SNC1DW Chapter 8
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Varying types of electromagnetic waves, from radio waves to gamma rays. All waves travel at the speed of light.
A telescope that uses a lens to collect the light from an object.
A telescope that uses a mirror to collect the light from an object.
An artificial object/vehicle that orbits a celestial body. Can also be a celestial body that orbits another of a larger size.
E.g. The Moon, The Hubble Space Telescope
Observatories that orbit other planets. Usually made to take high-resolution pictures not obtainable from Earth.
Solar nebula theory
The theory that describes how planets and stars formed from spinning, contracting disks of dust and gas.
A celestial body made of super-heated hydrogen and helium.
A giant cloud of gas and dust, which could be the birthplace of most, if not all, celestial bodies.
The hot, condensed object at the center of a nebula.
The process where hydrogen nuclei fuse to form helium nuclei. This is also a process of energy production.
The Sun's surface layer.
Area of strong magnetic fields on the photosphere.
Streams of fast-moving charged particles released by the Sun into the solar system.
Fast-moving charged particles released from the Sun that collide with Earth's or another celestial body's atmosphere.
Importance of the Sun
- The Sun:
- -is needed for all life on Earth
- -drives most processes on Earth
- -powers the winds and ocean currents
- -provides photosynthesis
The measure of the total amount of energy a star radiates per second. Measured in Joules/second.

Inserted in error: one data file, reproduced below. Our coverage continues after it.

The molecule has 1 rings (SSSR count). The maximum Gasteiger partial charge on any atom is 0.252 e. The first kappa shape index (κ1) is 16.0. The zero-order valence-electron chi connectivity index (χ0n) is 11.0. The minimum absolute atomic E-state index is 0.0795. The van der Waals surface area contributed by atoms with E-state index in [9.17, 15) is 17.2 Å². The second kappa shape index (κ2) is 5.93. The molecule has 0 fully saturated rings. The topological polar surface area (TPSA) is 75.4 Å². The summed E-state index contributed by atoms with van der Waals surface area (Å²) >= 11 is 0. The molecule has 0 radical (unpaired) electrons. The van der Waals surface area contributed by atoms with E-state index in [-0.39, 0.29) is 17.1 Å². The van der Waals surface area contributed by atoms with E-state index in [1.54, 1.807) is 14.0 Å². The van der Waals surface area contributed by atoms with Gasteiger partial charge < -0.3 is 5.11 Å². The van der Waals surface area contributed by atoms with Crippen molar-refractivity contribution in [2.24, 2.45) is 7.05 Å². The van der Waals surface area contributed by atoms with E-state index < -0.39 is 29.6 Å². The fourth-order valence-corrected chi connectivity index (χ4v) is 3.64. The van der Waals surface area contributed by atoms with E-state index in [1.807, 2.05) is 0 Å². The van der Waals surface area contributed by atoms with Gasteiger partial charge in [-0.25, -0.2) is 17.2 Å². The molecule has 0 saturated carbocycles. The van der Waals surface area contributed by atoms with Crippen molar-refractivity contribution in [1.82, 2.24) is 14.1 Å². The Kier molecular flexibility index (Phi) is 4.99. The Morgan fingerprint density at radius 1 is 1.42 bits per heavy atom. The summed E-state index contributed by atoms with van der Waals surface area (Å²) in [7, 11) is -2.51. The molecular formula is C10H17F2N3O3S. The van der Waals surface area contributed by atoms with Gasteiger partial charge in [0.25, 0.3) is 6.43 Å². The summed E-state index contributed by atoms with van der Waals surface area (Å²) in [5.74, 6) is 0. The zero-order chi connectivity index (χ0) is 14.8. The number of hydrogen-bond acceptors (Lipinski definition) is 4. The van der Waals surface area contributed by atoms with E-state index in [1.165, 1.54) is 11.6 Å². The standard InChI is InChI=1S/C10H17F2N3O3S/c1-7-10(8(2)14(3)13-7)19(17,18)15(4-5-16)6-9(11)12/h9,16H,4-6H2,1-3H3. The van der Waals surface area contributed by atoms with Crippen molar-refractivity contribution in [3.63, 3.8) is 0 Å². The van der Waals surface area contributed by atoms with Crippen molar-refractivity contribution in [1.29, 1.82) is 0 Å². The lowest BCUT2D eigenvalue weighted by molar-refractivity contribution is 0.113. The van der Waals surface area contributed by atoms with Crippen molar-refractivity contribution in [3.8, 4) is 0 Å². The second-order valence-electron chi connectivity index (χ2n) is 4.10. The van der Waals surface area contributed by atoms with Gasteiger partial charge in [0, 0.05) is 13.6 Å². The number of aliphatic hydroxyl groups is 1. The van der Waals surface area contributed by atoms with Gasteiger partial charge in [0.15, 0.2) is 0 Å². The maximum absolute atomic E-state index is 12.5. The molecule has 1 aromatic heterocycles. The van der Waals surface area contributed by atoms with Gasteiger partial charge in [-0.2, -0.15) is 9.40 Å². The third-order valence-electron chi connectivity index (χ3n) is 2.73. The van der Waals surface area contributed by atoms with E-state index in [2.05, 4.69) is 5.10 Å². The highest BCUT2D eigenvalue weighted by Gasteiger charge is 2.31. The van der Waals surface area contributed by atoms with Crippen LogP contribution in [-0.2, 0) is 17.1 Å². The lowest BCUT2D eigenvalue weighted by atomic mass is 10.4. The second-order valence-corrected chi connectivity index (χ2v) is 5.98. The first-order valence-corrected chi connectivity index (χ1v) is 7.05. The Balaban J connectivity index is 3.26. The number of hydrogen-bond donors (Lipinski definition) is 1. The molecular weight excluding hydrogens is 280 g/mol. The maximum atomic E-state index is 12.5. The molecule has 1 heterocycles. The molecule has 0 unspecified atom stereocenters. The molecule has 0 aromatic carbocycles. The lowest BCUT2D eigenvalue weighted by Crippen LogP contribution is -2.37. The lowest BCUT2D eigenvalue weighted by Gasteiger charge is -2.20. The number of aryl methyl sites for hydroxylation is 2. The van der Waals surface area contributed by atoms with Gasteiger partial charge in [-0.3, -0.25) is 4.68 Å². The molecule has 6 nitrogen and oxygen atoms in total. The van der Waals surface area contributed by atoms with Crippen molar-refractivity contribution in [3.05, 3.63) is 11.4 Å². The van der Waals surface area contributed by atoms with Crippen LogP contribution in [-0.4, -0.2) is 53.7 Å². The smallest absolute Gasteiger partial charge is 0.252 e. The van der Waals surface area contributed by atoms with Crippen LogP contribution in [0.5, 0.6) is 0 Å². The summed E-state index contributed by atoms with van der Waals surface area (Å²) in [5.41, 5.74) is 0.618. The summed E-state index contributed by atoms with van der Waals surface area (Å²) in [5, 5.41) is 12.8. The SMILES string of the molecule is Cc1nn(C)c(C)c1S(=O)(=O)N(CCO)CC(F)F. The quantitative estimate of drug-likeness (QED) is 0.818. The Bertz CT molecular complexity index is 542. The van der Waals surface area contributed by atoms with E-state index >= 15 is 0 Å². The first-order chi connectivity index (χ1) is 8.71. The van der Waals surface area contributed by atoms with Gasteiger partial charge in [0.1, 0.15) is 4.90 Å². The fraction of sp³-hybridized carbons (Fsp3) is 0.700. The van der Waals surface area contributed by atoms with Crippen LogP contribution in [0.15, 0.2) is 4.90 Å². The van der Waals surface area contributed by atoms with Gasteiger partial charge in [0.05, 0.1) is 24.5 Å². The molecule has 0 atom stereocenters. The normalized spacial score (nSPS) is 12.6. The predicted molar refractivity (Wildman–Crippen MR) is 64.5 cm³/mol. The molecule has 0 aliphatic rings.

E.g. Astronomers have found stars from 10 000 times less luminous than the Sun, to over 30 000 times more luminous.
A star's magnitude as seen 32.6 light-years from Earth.
An instrument that produces a spectrum from a narrow beam of light, and projects it onto a photographic plate/digital detector.
Certain wavelengths in a spectrum identified by lines. Spectral lines identify chemical elements.
Hertzsprung-Russell (H-R) diagram
A graph that compares the properties of stars.
A band of stars on the H-R diagram that runs diagonally from the top-left to the bottom-right. 90 percent of stars are in the main sequence.
A small, dim, yet very hot star.
A giant explosion where the entire outer parts of a star get blown off.
A star so dense that only neutrons exist in it's core.
How low-mass stars evolve
Nebula -> small protostar -> red dwarf -> red main sequence star -> white dwarf. Low mass stars stay as main sequence stars for as long as 100 billion years. When they run out of hydrogen, they become white dwarfs.
How intermediate-mass stars evolve
Nebula -> medium protostar -> yellow main sequence star -> red giant -> white dwarf. Intermediate-mass stars burn their hydrogen faster than low-mass stars, so they only last about 10 billion years. When their hydrogen runs out, they become red giants and eventually white dwarfs.
How high-mass stars evolve
Nebula -> large protostar -> blue main sequence star -> red supergiant -> supernova -> neutron star or black hole. High-mass stars burn their hydrogen the fastest, so they die more quickly and violently. Heavier elements form by fusion, and the star expands into a supergiant. When the star explodes during a supernova, it becomes either a neutron star or a black hole.
The result of the deaths of stars over 25 solar masses. The remnants of the supernova is crushed by gravity and nothing can escape it, not even light.
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